You can see more details about other Flow features here.

Why is Flow simpler than TypeScript?

So we know that this type checking mechanic is pretty amazing, but why would you want to use Flow instead of TypeScript if TypeScript also has the same feature, plus more? The following is several reasons that you might favour Flow over TypeScript:

To take advantage of the features that TypeScript offers, a developer would have to learn how to use special TypeScript syntax such as Type Annotation and modify their code. Not only that, but the developer must also ensure that the type information they are writing is correct/is what they intended. Flow, on the other hand, can automatically infer type information from existing code by using a technique they called “flow analysis” (it’s how they got the name!), and pick up any type errors by itself.

All you need to do to get this functionality (aside from installing and configuring Flow, of course) is add a single line of code:

/* @flow */

at the beginning of your JavaScript file, simple as that.

Though with the release of version 2.0, TypeScript is also starting to be able to infer type information automatically, but it has a long way to go before being able to provide insight as in-depth as Flow.

“In fact if you write a 10,000 line long file with no external dependencies with no types whatsoever. Flow should still be able to point you to where the errors are.”

James Kyle, a member of both the Babel and Flow teams

Even so, keep in mind that taking the time to write type annotations can enforce stricter checks that Flow would have missed otherwise. An example of this can be seen here.

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Who will come out on top? ( image source )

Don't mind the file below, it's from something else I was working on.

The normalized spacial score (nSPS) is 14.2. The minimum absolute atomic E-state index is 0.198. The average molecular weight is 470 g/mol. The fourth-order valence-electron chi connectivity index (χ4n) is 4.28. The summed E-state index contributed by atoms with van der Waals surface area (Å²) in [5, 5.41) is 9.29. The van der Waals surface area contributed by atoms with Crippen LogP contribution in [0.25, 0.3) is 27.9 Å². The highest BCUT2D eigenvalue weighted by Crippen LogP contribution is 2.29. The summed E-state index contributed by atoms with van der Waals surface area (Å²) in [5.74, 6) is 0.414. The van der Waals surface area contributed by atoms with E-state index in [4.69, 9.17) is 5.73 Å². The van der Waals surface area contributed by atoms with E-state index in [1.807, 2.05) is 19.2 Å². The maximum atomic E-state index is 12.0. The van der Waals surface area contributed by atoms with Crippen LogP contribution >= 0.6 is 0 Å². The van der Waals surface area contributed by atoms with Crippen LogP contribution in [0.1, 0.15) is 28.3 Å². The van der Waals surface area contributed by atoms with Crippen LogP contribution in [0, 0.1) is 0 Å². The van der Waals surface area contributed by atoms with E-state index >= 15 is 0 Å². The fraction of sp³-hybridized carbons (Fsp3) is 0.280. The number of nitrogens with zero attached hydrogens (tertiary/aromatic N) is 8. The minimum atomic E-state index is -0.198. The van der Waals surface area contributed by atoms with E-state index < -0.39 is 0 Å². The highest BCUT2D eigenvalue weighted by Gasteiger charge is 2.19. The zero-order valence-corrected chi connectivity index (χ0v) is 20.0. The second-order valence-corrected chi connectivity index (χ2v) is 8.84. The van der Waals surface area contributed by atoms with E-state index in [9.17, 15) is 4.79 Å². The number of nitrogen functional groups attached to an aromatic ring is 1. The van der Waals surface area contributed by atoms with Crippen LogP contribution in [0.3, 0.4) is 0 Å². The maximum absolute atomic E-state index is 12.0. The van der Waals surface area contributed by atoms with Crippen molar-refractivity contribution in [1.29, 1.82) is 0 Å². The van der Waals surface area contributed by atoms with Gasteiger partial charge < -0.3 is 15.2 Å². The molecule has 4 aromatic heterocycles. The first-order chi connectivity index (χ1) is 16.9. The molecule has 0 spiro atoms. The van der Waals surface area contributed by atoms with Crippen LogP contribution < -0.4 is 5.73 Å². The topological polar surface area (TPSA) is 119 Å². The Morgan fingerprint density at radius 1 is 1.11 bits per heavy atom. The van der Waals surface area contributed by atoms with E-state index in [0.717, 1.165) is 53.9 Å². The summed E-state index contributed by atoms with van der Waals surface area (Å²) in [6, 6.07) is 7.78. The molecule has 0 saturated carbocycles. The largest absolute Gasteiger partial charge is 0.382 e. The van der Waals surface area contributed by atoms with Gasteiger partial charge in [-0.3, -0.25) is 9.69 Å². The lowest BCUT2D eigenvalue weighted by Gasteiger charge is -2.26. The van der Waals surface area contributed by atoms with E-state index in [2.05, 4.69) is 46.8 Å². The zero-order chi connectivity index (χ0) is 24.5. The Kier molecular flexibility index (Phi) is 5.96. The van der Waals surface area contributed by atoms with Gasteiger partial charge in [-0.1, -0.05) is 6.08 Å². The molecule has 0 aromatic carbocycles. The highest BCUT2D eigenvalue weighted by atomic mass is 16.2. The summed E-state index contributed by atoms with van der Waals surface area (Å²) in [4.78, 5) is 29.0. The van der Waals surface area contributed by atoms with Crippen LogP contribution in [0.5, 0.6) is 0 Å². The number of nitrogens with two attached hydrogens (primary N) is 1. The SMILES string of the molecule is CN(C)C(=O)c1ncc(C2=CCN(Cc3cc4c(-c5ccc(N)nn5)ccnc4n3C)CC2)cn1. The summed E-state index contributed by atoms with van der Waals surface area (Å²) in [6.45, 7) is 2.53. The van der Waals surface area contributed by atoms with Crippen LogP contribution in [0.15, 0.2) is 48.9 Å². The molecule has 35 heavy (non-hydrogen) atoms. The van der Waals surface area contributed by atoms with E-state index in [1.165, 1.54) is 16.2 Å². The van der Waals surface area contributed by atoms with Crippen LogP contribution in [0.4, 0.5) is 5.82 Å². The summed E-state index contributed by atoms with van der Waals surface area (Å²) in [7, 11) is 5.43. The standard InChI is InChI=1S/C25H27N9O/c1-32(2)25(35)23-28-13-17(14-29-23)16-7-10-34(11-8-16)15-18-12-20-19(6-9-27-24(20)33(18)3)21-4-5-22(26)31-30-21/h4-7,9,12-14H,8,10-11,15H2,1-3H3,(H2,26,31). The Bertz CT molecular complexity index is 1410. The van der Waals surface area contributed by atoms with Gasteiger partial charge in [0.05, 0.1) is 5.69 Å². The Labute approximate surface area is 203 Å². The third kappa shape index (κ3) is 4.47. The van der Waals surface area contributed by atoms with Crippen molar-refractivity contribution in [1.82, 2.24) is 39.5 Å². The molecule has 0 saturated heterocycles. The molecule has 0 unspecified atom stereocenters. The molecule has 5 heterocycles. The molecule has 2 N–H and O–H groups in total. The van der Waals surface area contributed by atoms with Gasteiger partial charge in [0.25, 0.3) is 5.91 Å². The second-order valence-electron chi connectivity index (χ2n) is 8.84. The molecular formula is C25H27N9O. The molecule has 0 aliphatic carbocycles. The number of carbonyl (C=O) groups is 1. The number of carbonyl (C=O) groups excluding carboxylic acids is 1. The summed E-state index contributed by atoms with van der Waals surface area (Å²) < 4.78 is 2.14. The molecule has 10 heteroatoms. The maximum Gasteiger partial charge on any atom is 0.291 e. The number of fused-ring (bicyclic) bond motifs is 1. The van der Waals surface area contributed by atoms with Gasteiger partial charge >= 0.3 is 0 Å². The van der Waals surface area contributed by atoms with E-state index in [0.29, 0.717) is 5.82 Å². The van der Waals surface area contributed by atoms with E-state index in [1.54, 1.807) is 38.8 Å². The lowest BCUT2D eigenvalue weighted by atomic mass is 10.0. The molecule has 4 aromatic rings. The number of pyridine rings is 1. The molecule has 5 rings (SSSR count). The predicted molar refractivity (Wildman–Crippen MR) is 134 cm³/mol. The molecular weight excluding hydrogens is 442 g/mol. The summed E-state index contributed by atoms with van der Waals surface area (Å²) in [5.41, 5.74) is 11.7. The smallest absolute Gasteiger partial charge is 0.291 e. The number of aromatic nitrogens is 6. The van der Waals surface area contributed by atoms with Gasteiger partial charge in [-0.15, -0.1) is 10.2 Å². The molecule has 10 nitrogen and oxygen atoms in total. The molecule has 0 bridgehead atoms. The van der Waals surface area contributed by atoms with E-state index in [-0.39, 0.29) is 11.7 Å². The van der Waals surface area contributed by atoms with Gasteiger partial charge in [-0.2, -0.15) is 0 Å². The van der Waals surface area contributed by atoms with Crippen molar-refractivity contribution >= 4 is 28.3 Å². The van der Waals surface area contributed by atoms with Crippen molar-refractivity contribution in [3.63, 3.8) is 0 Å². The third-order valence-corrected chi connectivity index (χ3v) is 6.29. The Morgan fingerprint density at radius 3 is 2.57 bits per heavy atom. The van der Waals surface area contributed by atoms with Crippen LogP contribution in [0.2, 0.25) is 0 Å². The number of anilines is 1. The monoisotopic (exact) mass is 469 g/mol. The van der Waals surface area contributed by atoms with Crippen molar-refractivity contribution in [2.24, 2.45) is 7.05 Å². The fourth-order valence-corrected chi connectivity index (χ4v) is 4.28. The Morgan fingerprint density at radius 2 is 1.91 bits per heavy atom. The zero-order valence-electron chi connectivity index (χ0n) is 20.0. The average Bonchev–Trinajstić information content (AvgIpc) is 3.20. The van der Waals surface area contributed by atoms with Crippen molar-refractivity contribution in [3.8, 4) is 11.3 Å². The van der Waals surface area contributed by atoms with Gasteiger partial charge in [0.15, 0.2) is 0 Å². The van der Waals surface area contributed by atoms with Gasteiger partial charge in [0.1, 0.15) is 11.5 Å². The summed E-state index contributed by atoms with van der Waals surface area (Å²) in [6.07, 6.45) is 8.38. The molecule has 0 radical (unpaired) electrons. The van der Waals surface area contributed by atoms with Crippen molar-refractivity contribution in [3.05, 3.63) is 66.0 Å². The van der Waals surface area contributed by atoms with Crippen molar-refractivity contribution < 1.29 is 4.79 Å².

AngularJS, itself built in TypeScript, will naturally have native support for programming in TypeScript. React, a very popular JavaScript library also developed by Facebook, works very well with Flow. While it is true that it is possible to use TypeScript with React, the React ecosystem simply does not work well with TypeScript, often requiring additional adjustment to your code such as casting that otherwise would not be required at all. In this sense, if you would like to use some specific technologies such as React and Babel in your projects, you will most likely have an easier time with Flow.

One thing that Flow can do but TypeScript cannot is the ability to take advantage of the static type checking functionalities without the need to write “non-standard JavaScript code” (code that requires compilation back into regular JavaScript). This is achieved by writing type annotations within comments rather than in the executable code itself. An example by the Flow development team can be seen below:

This piece of code will execute in the same way as regular JavaScript. So by using this feature, even if your projects have trouble integrating the ‘Flow to regular JavaScript’ compilation process, you can still use Flow without any trouble. Another reason why you might want to use this feature could be that you want to keep the JavaScript as simple as possible (many developers will be working on the same project etc.).

Creating Sample App using ES6 & Flow

So are you ready to try using Flow in a JavaScript project? Due to the fact that we are using Flow instead of TypeScript, we won’t have access to the aforementioned “modern programming feature”… at least not right off the bat. Instead, we will combine Flow with the Babel compiler so that we can write our code in ES6: what some people call “next generation JavaScript”.